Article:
A press release from Wattpad in 2021 claimed that the platform boasted 90 million readers and 5 million writers. Eighty percent of their users are Gen Z (born after 1997). These works are not all amateur, either. Almost 1,500 Wattpad stories have been either published as books or adapted for TV or film. You can see insights into the trending topics here.
Pete said that Archive of Our Own is reporting 400 million monthly visits with an average time on site of 17 minutes.
Digital reading is up much more than the 6% that shows in the official statistics. Pete showed that consumer engagement with online media is also up, and this includes engaging with stories in different media formats: audio, gaming, and streaming content being up, while time spent watching TV was down.
People are engaging with stories online in non-traditional formats, not just with paper books, e-books, or audiobooks.
This chart only shows the top 20 types of online content, and books are #19. He sees this as very positive.
I've added my own highlight to entertainment and games because my research shows that these are also ways in which people are engaging with stories.
In my research of WebToons, Wattpad, Archive of our Own, and other similar trends, I've noticed a movement among the younger generations towards a passion for transmedia content: stories that transcend the format they are presented in, stories that can be experienced in many different types of media. I suspect that a lot of what is classified as entertainment content is interacting with stories in the form of games, online short-form reading, fan fiction, movie adaptations, and animations.
To understand transmedia, think of Star Trek, Star Wars, Marvel, or DC Comics.
There are movies, games, books, animated shows, graphic novels, comic books, fan fiction, and many more ways that fans are interacting with these elaborate story worlds. Fans get together for conventions. They talk in forums. Want a non-science fiction example? How about Sherlock Holmes?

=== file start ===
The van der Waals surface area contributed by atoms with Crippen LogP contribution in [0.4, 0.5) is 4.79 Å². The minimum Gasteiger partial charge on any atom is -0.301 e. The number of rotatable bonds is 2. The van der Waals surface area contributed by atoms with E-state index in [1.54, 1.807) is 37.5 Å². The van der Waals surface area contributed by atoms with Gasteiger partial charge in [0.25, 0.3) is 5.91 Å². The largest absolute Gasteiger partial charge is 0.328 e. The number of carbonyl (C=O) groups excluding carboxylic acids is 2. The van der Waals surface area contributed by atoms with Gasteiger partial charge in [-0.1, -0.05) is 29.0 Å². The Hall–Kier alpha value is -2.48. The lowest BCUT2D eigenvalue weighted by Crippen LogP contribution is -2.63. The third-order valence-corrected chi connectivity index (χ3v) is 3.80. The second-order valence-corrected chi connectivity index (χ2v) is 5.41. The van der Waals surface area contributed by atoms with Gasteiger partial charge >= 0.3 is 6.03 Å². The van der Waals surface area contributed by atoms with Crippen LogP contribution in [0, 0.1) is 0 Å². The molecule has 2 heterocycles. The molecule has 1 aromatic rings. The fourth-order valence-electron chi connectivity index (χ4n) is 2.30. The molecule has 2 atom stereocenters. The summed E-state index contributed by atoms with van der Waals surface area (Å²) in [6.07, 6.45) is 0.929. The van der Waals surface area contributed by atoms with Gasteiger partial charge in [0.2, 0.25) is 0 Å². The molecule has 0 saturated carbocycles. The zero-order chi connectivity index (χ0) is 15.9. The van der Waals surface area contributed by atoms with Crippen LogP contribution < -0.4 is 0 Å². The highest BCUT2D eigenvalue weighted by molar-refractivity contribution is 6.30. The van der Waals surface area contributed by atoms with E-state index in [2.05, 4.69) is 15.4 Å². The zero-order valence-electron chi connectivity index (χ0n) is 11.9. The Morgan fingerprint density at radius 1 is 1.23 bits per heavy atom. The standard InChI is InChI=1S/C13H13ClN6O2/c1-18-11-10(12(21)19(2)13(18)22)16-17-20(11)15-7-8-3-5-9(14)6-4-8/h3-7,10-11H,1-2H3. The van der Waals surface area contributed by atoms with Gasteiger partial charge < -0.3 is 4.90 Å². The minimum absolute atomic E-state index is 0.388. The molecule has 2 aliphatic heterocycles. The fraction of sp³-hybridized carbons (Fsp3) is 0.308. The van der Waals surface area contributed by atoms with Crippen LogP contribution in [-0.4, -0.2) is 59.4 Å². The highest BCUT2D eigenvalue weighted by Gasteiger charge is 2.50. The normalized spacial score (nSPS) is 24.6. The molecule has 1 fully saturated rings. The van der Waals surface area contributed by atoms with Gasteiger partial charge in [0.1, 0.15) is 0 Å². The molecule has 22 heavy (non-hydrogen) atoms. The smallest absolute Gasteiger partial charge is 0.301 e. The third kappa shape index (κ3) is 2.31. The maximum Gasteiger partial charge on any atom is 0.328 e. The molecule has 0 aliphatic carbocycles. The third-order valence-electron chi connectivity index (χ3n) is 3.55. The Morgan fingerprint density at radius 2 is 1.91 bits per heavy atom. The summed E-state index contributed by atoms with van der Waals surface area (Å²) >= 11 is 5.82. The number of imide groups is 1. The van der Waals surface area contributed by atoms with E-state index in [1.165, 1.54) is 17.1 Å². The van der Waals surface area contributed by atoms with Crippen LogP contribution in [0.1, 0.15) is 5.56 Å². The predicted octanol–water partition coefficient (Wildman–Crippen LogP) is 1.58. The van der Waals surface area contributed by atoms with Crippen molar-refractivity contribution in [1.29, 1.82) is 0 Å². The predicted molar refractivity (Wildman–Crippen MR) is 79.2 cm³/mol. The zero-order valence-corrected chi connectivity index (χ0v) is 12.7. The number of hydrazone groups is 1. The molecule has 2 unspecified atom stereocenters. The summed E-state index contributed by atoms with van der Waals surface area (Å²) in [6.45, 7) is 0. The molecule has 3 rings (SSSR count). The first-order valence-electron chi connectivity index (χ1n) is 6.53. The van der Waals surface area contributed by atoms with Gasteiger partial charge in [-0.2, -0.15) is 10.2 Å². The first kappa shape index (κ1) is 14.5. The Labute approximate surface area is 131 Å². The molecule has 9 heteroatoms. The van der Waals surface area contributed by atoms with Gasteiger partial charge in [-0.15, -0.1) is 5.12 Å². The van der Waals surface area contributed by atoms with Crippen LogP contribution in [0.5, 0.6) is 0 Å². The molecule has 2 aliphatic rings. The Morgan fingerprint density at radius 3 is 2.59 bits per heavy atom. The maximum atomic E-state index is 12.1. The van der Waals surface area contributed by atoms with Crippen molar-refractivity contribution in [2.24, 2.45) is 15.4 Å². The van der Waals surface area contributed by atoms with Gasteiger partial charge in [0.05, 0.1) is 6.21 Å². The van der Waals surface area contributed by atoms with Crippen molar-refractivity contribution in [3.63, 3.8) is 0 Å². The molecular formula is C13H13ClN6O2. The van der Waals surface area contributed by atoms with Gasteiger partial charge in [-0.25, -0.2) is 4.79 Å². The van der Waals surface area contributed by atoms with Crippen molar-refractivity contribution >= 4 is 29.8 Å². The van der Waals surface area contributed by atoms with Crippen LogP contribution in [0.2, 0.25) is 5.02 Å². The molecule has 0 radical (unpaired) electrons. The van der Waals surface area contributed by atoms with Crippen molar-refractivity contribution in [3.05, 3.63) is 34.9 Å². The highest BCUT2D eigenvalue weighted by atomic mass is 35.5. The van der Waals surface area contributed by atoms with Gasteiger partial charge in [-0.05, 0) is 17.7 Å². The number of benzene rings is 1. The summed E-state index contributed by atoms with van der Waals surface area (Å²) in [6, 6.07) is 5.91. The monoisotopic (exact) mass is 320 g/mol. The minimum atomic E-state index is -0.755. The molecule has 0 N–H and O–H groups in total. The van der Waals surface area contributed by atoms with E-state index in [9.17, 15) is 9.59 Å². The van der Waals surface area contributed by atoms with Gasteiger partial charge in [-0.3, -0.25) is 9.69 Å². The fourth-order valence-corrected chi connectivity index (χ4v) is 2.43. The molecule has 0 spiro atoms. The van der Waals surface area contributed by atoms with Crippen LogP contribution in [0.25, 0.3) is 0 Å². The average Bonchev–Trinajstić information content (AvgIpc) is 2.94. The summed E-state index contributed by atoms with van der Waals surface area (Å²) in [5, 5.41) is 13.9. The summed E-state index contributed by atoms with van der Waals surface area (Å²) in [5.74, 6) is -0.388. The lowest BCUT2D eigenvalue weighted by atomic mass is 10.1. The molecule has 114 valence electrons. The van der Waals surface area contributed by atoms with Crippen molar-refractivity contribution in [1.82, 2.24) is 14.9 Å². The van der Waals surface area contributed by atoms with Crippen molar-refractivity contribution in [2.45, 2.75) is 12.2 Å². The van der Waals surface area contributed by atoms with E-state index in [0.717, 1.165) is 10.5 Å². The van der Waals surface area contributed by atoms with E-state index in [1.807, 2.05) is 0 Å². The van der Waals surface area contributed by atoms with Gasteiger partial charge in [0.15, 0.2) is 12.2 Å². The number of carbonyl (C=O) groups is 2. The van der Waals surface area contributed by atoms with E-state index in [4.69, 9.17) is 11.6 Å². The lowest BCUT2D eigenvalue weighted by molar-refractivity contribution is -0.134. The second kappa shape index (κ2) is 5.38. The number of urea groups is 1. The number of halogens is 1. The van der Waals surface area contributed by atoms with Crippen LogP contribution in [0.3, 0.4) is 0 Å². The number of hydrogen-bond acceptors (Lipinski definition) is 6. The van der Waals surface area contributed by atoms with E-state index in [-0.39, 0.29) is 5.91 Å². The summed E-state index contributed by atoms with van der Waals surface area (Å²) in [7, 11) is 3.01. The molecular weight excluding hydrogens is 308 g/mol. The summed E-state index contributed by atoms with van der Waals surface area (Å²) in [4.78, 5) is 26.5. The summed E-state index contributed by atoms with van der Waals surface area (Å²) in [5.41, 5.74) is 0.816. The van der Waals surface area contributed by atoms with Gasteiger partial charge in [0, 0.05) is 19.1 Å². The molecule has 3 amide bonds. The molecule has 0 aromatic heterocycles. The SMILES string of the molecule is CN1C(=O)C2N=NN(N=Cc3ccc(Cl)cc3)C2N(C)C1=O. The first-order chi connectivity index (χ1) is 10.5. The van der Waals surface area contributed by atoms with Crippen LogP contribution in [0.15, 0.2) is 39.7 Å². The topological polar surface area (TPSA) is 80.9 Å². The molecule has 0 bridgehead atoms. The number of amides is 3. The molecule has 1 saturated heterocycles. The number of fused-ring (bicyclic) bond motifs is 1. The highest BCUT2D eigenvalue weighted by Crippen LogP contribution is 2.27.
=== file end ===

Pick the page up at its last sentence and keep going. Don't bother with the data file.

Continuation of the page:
This page at Archive of Our Own lists all fandoms they currently explore.
Increasingly, fans want to interact with the stories they consume. Fans still enjoy the printed word. They just want to have more interaction with the worlds their favorite authors are creating.
This trend isn't new. Any reader who has ever become immersed in a book has had that moment when they close the book and wish they could stay with it, stay in that world.
With modern technology and modern transmedia storytelling, readers can. Readers become a part of the story.
I loved one quote that Pete put on the bottom of a slide:
"Opportunity is everywhere — stay agile, adapt, try new things."
What are you doing to engage with this hidden demographic of readers?
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Lisa Norman's passion has been writing since she could hold a pencil. While that is a cliché, she is unique in that her first novel was written on gum wrappers. As a young woman, she learned to program and discovered she has a talent for helping people and computers learn to work together and play nice. When she's not playing with her daughter, writing, or designing for the web, she can be found wandering the local beaches.
Lisa writes as Deleyna Marr and is the owner of Deleyna's Dynamic Designs, a web development company focused on helping writers, and Heart Ally Books, an indie publishing firm. She teaches for Lawson Writer's Academy.
Interested in learning more from Lisa? See her teaching schedule below.
*Slides Reprinted with permission of Ingram Content Group